The UCs have not granted students a break in tuition after the switch to remote learning. Do you worry at all about students getting full value out of their education?

The courses are different. Some courses may work better online. And students are getting the credit. They’re making their progress toward their educational outcomes. I don’t think UC Santa Cruz intends to become an online university. But after this, I expect that we will have more online courses and more online programs, and that’s important as a point of access because access to higher education is one of our core values. We saw that, in the summer quarter, our summer course enrollments were up 35%. That’s because summer’s optional, and all those courses were available remotely and online. There’s a balance between the in-person experience—and the value that that can bring—and providing access. … I think about—what will students of the future want? Will they all want a four-year residential experience? Probably not. I think people will not look at education in the same way in the future.

You sound optimistic about the long-term changes to education that the pandemic may have sparked.

I’m an optimist by nature, so I am optimistic about that. I also think that, if you think about UC Santa Cruz—what do we have that makes us distinctive? And much of it is that experience, the experience of being on our campus, which is one of the most beautiful campuses in the world. It’s the experience of research. So many of our students do research. It is also those experiences that students have while they’re here that help to bring value. It’s two sides of a coin. One side is that, yes, some students are going to want more access to online or remote or flexible learning. After the pandemic, I think all of us are going to put a higher value on experiences—whether that experience is doing something interactive at the university or just having some freedom to go to art galleries and museums and other types of things that we like to experience indoors that right now are more problematic.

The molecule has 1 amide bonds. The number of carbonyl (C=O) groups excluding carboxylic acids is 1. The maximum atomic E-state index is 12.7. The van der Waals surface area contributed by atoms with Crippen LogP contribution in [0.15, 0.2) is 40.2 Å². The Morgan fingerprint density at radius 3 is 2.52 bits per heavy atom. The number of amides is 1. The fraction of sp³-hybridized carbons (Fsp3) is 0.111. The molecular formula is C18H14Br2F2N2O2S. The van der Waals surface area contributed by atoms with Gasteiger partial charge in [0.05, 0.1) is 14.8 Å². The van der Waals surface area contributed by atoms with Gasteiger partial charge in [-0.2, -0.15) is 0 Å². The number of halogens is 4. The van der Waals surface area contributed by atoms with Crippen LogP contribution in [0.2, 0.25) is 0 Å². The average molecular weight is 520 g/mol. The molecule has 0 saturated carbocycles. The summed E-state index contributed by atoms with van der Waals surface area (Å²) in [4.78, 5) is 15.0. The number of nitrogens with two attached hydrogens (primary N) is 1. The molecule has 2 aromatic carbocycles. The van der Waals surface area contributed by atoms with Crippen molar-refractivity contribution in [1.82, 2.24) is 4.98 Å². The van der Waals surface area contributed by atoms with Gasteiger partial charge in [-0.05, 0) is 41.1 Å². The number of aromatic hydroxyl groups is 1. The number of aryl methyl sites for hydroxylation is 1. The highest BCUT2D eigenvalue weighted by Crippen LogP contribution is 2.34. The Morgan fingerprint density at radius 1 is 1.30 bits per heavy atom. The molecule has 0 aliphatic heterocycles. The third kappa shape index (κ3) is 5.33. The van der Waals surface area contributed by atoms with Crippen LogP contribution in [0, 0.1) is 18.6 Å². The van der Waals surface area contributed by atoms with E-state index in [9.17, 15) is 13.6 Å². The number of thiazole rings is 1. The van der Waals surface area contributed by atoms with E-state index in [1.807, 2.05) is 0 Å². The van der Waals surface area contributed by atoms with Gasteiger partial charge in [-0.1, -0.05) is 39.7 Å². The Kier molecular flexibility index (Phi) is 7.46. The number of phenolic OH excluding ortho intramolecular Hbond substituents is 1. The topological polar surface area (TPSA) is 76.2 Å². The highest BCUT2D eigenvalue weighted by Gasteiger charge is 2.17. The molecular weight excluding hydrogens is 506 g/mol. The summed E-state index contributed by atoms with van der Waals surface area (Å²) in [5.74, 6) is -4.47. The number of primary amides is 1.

That’s what I think about this flexibility idea. And how do we think about things in a way that’s maybe more flexible than the traditional academic calendar? We’ve been married to an academic calendar that devalues summer. This might work best at the master’s level, but we can think about a course where you do most of it online and then you come for a high-intensity MFA during the summer.

Are graduate students still withholding grades as part of a strike to request a $1,400 monthly raise?